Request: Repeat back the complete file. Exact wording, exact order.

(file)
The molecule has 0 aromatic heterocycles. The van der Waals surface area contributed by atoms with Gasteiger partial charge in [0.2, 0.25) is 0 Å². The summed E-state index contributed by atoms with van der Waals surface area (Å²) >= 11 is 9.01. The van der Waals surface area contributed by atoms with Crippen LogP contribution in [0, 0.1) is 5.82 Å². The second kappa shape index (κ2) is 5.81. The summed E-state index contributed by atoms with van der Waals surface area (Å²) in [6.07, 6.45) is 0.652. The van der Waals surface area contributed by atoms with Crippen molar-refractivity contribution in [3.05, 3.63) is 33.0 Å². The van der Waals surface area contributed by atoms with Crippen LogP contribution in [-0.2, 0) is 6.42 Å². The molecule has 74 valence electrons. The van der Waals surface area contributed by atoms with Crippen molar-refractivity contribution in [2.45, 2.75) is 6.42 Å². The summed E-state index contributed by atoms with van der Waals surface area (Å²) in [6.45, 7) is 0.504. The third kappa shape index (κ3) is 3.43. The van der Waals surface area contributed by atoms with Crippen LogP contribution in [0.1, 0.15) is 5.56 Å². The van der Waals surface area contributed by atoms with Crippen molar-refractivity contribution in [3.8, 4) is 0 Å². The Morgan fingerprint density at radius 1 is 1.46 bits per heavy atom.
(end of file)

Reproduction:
The molecule has 0 aromatic heterocycles. The van der Waals surface area contributed by atoms with Gasteiger partial charge in [0.2, 0.25) is 0 Å². The summed E-state index contributed by atoms with van der Waals surface area (Å²) >= 11 is 9.01. The van der Waals surface area contributed by atoms with Crippen LogP contribution in [0, 0.1) is 5.82 Å². The second kappa shape index (κ2) is 5.81. The summed E-state index contributed by atoms with van der Waals surface area (Å²) in [6.07, 6.45) is 0.652. The van der Waals surface area contributed by atoms with Crippen molar-refractivity contribution in [3.05, 3.63) is 33.0 Å². The van der Waals surface area contributed by atoms with Crippen LogP contribution in [-0.2, 0) is 6.42 Å². The molecule has 74 valence electrons. The van der Waals surface area contributed by atoms with Crippen molar-refractivity contribution in [2.45, 2.75) is 6.42 Å². The summed E-state index contributed by atoms with van der Waals surface area (Å²) in [6.45, 7) is 0.504. The third kappa shape index (κ3) is 3.43. The van der Waals surface area contributed by atoms with Crippen LogP contribution in [0.1, 0.15) is 5.56 Å². The van der Waals surface area contributed by atoms with Crippen molar-refractivity contribution in [3.8, 4) is 0 Å². The Morgan fingerprint density at radius 1 is 1.46 bits per heavy atom.